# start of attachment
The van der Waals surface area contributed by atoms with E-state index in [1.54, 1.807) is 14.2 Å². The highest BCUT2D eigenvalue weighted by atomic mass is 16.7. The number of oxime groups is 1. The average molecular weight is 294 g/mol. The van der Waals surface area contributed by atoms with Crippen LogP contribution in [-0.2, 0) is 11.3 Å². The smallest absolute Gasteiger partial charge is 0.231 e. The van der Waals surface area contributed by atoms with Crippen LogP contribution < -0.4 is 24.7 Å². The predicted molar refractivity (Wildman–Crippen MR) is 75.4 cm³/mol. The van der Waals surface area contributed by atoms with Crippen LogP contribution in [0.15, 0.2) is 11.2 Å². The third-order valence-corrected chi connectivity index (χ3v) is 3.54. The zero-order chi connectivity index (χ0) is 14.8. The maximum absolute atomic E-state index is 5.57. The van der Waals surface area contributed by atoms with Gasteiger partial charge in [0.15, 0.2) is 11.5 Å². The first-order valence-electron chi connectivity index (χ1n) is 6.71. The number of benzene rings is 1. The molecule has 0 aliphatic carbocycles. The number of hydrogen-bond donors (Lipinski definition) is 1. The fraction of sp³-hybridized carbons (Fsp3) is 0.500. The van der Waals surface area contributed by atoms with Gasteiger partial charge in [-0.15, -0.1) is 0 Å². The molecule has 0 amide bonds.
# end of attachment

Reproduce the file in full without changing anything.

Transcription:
The van der Waals surface area contributed by atoms with E-state index in [1.54, 1.807) is 14.2 Å². The highest BCUT2D eigenvalue weighted by atomic mass is 16.7. The number of oxime groups is 1. The average molecular weight is 294 g/mol. The van der Waals surface area contributed by atoms with Crippen LogP contribution in [-0.2, 0) is 11.3 Å². The smallest absolute Gasteiger partial charge is 0.231 e. The van der Waals surface area contributed by atoms with Crippen LogP contribution < -0.4 is 24.7 Å². The predicted molar refractivity (Wildman–Crippen MR) is 75.4 cm³/mol. The van der Waals surface area contributed by atoms with Crippen LogP contribution in [0.15, 0.2) is 11.2 Å². The third-order valence-corrected chi connectivity index (χ3v) is 3.54. The zero-order chi connectivity index (χ0) is 14.8. The maximum absolute atomic E-state index is 5.57. The van der Waals surface area contributed by atoms with Gasteiger partial charge in [0.15, 0.2) is 11.5 Å². The first-order valence-electron chi connectivity index (χ1n) is 6.71. The number of benzene rings is 1. The molecule has 0 aliphatic carbocycles. The number of hydrogen-bond donors (Lipinski definition) is 1. The fraction of sp³-hybridized carbons (Fsp3) is 0.500. The van der Waals surface area contributed by atoms with Gasteiger partial charge in [-0.15, -0.1) is 0 Å². The molecule has 0 amide bonds.